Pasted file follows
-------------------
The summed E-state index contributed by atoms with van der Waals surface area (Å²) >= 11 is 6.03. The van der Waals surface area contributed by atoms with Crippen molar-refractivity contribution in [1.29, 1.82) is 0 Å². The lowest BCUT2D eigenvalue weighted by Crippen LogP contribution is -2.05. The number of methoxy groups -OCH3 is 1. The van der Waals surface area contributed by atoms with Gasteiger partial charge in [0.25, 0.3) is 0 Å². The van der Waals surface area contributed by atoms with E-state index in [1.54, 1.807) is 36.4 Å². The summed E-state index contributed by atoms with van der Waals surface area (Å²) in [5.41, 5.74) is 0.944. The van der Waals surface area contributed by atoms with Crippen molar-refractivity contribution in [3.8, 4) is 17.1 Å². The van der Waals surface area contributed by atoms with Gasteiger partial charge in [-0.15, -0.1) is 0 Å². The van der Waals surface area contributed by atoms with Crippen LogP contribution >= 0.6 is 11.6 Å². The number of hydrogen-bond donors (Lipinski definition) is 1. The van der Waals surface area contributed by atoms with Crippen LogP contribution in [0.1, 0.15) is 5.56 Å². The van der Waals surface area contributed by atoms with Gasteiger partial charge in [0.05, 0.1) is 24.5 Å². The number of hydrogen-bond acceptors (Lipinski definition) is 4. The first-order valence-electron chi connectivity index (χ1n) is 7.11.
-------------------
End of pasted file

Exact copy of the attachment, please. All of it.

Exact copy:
The summed E-state index contributed by atoms with van der Waals surface area (Å²) >= 11 is 6.03. The van der Waals surface area contributed by atoms with Crippen molar-refractivity contribution in [1.29, 1.82) is 0 Å². The lowest BCUT2D eigenvalue weighted by Crippen LogP contribution is -2.05. The number of methoxy groups -OCH3 is 1. The van der Waals surface area contributed by atoms with Gasteiger partial charge in [0.25, 0.3) is 0 Å². The van der Waals surface area contributed by atoms with E-state index in [1.54, 1.807) is 36.4 Å². The summed E-state index contributed by atoms with van der Waals surface area (Å²) in [5.41, 5.74) is 0.944. The van der Waals surface area contributed by atoms with Crippen molar-refractivity contribution in [3.8, 4) is 17.1 Å². The van der Waals surface area contributed by atoms with Gasteiger partial charge in [-0.15, -0.1) is 0 Å². The van der Waals surface area contributed by atoms with Crippen LogP contribution >= 0.6 is 11.6 Å². The number of hydrogen-bond donors (Lipinski definition) is 1. The van der Waals surface area contributed by atoms with Crippen LogP contribution in [0.1, 0.15) is 5.56 Å². The van der Waals surface area contributed by atoms with Gasteiger partial charge in [0.05, 0.1) is 24.5 Å². The number of hydrogen-bond acceptors (Lipinski definition) is 4. The first-order valence-electron chi connectivity index (χ1n) is 7.11.